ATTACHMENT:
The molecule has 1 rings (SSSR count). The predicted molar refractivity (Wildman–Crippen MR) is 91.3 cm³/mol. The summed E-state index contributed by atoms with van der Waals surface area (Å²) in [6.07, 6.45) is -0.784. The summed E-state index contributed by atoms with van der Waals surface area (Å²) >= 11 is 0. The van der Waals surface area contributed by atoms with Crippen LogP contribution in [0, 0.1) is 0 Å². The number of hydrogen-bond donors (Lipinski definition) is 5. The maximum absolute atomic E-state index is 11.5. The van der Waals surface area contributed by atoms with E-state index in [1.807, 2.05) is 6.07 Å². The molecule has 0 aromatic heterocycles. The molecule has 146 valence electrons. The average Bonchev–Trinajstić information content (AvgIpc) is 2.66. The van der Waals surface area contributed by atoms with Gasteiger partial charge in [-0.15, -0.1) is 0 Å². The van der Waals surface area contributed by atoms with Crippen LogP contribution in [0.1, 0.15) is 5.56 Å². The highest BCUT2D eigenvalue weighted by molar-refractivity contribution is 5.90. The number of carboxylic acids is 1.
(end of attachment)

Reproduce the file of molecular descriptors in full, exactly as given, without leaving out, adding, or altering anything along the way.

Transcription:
The molecule has 1 rings (SSSR count). The predicted molar refractivity (Wildman–Crippen MR) is 91.3 cm³/mol. The summed E-state index contributed by atoms with van der Waals surface area (Å²) in [6.07, 6.45) is -0.784. The summed E-state index contributed by atoms with van der Waals surface area (Å²) >= 11 is 0. The van der Waals surface area contributed by atoms with Crippen LogP contribution in [0, 0.1) is 0 Å². The number of hydrogen-bond donors (Lipinski definition) is 5. The maximum absolute atomic E-state index is 11.5. The van der Waals surface area contributed by atoms with E-state index in [1.807, 2.05) is 6.07 Å². The molecule has 0 aromatic heterocycles. The molecule has 146 valence electrons. The average Bonchev–Trinajstić information content (AvgIpc) is 2.66. The van der Waals surface area contributed by atoms with Gasteiger partial charge in [-0.15, -0.1) is 0 Å². The van der Waals surface area contributed by atoms with Crippen LogP contribution in [0.1, 0.15) is 5.56 Å². The highest BCUT2D eigenvalue weighted by molar-refractivity contribution is 5.90. The number of carboxylic acids is 1.